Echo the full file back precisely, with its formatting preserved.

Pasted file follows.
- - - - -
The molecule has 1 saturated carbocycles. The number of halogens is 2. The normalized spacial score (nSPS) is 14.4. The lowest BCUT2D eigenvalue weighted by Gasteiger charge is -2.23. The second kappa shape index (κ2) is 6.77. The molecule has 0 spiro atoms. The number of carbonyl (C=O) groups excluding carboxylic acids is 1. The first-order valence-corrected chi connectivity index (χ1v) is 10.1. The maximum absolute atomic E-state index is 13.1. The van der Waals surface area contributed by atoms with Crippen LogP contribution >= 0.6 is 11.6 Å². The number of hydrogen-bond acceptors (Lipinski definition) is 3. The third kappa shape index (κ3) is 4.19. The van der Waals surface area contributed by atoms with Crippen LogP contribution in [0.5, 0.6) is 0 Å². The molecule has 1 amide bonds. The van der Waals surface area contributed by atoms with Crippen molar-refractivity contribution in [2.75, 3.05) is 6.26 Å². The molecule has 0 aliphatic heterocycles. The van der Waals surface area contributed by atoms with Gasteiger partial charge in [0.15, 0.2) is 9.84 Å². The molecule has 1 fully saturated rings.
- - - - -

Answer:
The molecule has 1 saturated carbocycles. The number of halogens is 2. The normalized spacial score (nSPS) is 14.4. The lowest BCUT2D eigenvalue weighted by Gasteiger charge is -2.23. The second kappa shape index (κ2) is 6.77. The molecule has 0 spiro atoms. The number of carbonyl (C=O) groups excluding carboxylic acids is 1. The first-order valence-corrected chi connectivity index (χ1v) is 10.1. The maximum absolute atomic E-state index is 13.1. The van der Waals surface area contributed by atoms with Crippen LogP contribution >= 0.6 is 11.6 Å². The number of hydrogen-bond acceptors (Lipinski definition) is 3. The third kappa shape index (κ3) is 4.19. The van der Waals surface area contributed by atoms with Crippen LogP contribution in [0.5, 0.6) is 0 Å². The molecule has 1 amide bonds. The van der Waals surface area contributed by atoms with Crippen molar-refractivity contribution in [2.75, 3.05) is 6.26 Å². The molecule has 0 aliphatic heterocycles. The van der Waals surface area contributed by atoms with Gasteiger partial charge in [0.15, 0.2) is 9.84 Å². The molecule has 1 fully saturated rings.